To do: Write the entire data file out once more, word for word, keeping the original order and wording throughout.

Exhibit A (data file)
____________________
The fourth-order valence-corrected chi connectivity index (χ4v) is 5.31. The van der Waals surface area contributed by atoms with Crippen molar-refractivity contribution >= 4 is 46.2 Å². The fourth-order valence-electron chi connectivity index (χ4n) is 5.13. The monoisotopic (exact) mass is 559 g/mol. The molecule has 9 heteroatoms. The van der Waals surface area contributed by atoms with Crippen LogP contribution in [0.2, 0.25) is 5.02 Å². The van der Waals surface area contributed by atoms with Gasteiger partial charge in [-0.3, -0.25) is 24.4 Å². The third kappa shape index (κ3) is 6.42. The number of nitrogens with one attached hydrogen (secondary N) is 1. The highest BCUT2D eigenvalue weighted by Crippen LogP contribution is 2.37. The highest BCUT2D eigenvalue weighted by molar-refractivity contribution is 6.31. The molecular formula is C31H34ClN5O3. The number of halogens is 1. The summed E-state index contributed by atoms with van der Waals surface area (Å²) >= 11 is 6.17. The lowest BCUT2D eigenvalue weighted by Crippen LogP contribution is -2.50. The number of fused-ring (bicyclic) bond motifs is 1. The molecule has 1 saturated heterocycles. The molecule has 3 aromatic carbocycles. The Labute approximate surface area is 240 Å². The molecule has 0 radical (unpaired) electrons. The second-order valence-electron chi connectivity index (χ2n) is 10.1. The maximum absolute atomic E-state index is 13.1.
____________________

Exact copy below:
The fourth-order valence-corrected chi connectivity index (χ4v) is 5.31. The van der Waals surface area contributed by atoms with Crippen molar-refractivity contribution >= 4 is 46.2 Å². The fourth-order valence-electron chi connectivity index (χ4n) is 5.13. The monoisotopic (exact) mass is 559 g/mol. The molecule has 9 heteroatoms. The van der Waals surface area contributed by atoms with Crippen LogP contribution in [0.2, 0.25) is 5.02 Å². The van der Waals surface area contributed by atoms with Gasteiger partial charge in [-0.3, -0.25) is 24.4 Å². The third kappa shape index (κ3) is 6.42. The number of nitrogens with one attached hydrogen (secondary N) is 1. The highest BCUT2D eigenvalue weighted by Crippen LogP contribution is 2.37. The highest BCUT2D eigenvalue weighted by molar-refractivity contribution is 6.31. The molecular formula is C31H34ClN5O3. The number of halogens is 1. The summed E-state index contributed by atoms with van der Waals surface area (Å²) >= 11 is 6.17. The lowest BCUT2D eigenvalue weighted by Crippen LogP contribution is -2.50. The number of fused-ring (bicyclic) bond motifs is 1. The molecule has 1 saturated heterocycles. The molecule has 3 aromatic carbocycles. The Labute approximate surface area is 240 Å². The molecule has 0 radical (unpaired) electrons. The second-order valence-electron chi connectivity index (χ2n) is 10.1. The maximum absolute atomic E-state index is 13.1.